Leaders in AI-The age of artificial intelligence, machine learning and robotics is here, and these technologies will continue to shape our lives in the future. But the people working in these fields still don’t reflect the society they are bound to change.
Women make up only 22% of AI professionals worldwide, according to analysis done by LinkedIn and the World Economic Forum for its 2018 Global Gender Gap Report. In the more specialized area of machine learning, only 12% are women, based on a study done by Wired in partnership with Montreal startup Element AI.
Artificial intelligence and machine learning continue to be male-dominated fields. But what would an artificially intelligent world designed and led by women look like? From making AI more human to automating the construction industry and reimagining the healthcare sector, here are seven women blazing the trail in the fields of artificial intelligence, machine learning and robotics.
1. Rana el Kaliouby: Creating Emotionally Intelligent AI
She’s the co-founder and CEO of Affectiva, a software company using AI technology to detect emotions through face and voice. The worldwide market for emotion detection and recognition is expected to reach $24.74 billion by 2020.
She led the development of Affectiva’s emotion AI technology, which employs computer vision, deep learning, machine learning and speech processing to recognize emotions from vast amounts of facial data. Before starting Affectiva, el Kaliouby worked as a research scientist at MIT Media Lab. She earned her PhD from the University of Cambridge and her post-doctorate at MIT. She’s part of Fortune Magazine’s 2018 40 Under 40 list as well as Forbes’ 2018 list of America’s Top 50 Women in Tech and is also a 2018 Young Global Leader in the World Economic Forum.
Writing for Forbes, el Kaliouby envisions a future where robots work with humans — not against them. “It may seem far-fetched, but I see AI in partnership with people — helping us do our jobs better, giving us more insights and maybe even making us healthier and happier.” (To learn more about AI’s roots, check out A Brief History of AI.)
2. Fei-Fei Li: Developing Human-Centered AI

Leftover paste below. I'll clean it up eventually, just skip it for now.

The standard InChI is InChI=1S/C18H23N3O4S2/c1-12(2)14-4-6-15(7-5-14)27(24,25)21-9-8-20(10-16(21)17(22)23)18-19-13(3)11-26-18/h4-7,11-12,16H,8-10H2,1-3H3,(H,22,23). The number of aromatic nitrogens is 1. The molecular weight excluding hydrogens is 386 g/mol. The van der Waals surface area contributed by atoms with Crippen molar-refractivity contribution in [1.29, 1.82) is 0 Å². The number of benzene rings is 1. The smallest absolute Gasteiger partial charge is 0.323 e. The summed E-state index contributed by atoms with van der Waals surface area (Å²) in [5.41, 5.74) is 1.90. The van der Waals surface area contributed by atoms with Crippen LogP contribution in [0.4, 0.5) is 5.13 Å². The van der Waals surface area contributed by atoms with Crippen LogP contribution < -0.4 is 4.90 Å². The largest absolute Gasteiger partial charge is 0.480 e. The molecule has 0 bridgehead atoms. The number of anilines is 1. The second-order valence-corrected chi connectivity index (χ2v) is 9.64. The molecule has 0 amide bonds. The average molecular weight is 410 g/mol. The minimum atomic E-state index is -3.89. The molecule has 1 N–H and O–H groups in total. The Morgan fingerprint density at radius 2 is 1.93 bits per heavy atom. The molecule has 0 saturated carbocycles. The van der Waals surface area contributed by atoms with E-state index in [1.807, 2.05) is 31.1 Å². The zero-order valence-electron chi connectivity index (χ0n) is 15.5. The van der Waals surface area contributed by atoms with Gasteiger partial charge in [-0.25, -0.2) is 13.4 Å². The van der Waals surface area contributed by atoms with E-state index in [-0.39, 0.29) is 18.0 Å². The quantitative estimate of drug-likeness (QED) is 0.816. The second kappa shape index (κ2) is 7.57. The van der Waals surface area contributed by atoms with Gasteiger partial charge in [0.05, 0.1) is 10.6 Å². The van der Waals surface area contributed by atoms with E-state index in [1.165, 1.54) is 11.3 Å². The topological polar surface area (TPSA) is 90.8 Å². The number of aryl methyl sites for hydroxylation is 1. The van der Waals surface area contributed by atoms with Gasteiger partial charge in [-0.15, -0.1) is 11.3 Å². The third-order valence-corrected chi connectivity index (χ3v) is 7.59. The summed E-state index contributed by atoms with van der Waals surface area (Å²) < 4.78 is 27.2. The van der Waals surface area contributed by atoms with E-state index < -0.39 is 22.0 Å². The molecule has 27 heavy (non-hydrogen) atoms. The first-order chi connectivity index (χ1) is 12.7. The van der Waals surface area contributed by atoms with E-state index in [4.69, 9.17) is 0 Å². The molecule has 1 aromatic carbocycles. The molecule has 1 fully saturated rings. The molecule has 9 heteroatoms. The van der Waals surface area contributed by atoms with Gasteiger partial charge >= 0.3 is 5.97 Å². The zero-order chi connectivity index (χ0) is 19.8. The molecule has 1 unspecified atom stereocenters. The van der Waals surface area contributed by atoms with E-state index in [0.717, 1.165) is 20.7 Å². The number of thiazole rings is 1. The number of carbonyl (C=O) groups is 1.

Li is one of the brilliant minds in artificial intelligence. She’s currently a professor at Stanford University’s Computer Science Department and co-heads the Stanford Human-Centered AI Institute (HAI), dedicated to advancing AI research and development for the good of humanity. Li also had a brief stint as chief scientist of AI and machine learning at Google Cloud.
She advocates for diversity and inclusion in AI as co-founder and chairperson of nonprofit organization AI4ALL. Li has received numerous awards and recognition for her work, including the 2017 Athena Award for Academic Leadership from University of California’s Women in Technology Initiative, as part of Elle Magazine’s 2017 Women in Tech power list, and as one of Carnegie Foundation’s Great Immigrants of 2016.
In an interview with Wired, Li laid out her vision for HAI: “Above all, I want to see HAI producing a very diverse workforce of AI practitioners, developers, and leaders. And I hope that we can deploy technologies that help humans live better and healthier and work more safely and productively.”
3. Cynthia Breazeal: Making Robots More Social
Breazeal founded and heads the MIT Media Lab’s Personal Robots group and works as an associate professor of media arts and sciences at MIT. As a pioneer in the field of human-robot interaction, Breazeal helped build the now-defunct Jibo, a social robot for the home that uses advanced facial and voice recognition as well as natural language understanding to interact and forge relationships with its human family. She then turned it into a social robotics company with the same name, serving as co-founder and chief scientist.
She has been named as one of the most promising women entrepreneurs by Fortune in 2014 and one of six innovative women to watch by Entrepreneur in 2015. Her Jibo robot has been honored by Time Magazine as one of 2017’s best inventions.